Light of Day: The Language of Landscape is an exhibition investigating the landscape as experienced by twelve contemporary artists.
The long and rich history of western landscape painting was paced by such extraordinary painters as Claude Lorrain, Jacob van Ruisdael, Albert Ryder, and Henri Matisse. We inhabit a different era; in our day, an ambitious painter may question not only the relevance of representational painting, but even the value of earnest expression itself.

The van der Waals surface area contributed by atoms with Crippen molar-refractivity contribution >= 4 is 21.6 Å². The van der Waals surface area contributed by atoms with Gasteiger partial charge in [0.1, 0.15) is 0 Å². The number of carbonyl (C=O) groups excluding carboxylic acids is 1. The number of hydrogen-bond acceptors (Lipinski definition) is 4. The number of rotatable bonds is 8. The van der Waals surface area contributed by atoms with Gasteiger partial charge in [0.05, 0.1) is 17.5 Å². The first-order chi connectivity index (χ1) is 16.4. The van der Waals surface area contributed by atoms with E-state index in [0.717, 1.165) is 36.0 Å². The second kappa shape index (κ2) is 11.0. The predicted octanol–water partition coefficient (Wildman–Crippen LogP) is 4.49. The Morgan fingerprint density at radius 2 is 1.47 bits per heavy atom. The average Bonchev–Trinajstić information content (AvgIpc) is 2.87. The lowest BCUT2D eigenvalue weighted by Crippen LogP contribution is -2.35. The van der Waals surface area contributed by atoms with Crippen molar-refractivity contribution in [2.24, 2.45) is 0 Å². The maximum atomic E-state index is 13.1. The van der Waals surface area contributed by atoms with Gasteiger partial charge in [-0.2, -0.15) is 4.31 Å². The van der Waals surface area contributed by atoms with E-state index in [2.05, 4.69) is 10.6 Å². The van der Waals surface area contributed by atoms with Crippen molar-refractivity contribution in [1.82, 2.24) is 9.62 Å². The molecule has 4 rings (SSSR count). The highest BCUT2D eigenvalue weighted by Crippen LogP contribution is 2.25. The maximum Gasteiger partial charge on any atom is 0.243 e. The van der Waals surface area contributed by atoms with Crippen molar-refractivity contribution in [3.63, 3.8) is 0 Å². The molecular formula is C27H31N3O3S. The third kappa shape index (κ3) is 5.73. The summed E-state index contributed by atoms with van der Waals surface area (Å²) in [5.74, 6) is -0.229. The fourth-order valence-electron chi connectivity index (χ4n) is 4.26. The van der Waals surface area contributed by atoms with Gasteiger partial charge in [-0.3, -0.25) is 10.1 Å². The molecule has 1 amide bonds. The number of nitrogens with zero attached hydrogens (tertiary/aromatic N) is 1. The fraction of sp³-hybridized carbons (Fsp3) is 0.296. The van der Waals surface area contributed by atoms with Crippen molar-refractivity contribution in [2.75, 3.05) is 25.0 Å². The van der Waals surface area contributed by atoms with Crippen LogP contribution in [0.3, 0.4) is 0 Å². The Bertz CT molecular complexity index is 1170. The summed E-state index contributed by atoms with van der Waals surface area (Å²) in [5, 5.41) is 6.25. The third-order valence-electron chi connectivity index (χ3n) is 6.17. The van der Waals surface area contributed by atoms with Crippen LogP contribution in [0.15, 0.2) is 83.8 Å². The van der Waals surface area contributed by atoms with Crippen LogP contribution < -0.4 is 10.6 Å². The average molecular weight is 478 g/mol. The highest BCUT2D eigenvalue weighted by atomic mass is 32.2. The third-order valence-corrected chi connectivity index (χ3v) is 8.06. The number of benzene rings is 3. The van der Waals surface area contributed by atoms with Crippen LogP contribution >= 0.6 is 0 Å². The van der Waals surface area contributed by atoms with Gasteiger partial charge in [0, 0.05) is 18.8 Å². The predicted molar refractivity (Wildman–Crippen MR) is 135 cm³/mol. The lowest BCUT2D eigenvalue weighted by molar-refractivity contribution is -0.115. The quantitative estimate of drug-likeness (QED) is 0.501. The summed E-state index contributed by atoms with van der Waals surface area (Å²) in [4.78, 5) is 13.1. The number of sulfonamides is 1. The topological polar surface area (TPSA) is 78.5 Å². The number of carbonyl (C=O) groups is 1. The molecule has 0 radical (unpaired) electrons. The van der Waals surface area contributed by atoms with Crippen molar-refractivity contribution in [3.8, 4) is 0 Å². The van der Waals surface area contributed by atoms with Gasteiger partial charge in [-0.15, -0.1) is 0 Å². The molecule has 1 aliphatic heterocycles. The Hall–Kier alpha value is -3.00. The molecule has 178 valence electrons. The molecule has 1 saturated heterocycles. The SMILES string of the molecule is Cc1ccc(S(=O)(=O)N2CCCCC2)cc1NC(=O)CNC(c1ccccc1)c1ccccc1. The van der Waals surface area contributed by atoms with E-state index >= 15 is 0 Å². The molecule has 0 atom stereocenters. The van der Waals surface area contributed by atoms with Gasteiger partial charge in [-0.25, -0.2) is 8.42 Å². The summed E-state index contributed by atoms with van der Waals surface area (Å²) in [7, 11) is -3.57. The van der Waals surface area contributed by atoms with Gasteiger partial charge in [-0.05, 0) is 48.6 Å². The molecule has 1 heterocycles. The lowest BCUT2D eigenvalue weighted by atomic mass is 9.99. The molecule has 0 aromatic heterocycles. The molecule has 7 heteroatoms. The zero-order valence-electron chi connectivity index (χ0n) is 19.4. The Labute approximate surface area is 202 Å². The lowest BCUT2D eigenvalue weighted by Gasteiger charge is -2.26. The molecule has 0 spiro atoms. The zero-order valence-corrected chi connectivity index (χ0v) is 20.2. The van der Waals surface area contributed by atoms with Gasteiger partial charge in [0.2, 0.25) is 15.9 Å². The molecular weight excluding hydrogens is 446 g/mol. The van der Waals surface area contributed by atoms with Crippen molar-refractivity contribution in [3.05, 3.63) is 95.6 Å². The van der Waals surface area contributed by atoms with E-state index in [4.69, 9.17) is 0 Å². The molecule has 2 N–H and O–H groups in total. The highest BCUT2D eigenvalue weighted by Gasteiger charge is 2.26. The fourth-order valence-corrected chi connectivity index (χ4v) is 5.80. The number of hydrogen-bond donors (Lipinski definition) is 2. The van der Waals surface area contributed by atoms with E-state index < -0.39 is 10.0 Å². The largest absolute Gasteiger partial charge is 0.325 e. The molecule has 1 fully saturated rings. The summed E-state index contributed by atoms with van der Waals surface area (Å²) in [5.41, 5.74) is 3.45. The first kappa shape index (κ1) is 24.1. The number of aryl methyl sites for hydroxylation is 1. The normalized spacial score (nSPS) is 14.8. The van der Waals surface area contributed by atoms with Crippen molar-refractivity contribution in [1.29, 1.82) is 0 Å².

Light of Day: The Language of Landscape arose from brainstorming sessions among a handful of NYC-based painters in the fall of 2017. Although coming from a variety of backgrounds, the participating artists share a common passion for the spaces and light of our environment. While cognizant of both great tradition and postmodernist thinking, they fully embrace the landscape of our time. They seek to combine two often contradictory forces: the energies of colors on a palette, and the vital spaces and gestures of the surrounding world. This is not an easy challenge, but their love for nature provides the impetus, and traditions provide precedents; land can indeed be made to meet sky—and pathways to recede, trees to rise, and clouds to loom—with a power and eloquence unique to painting.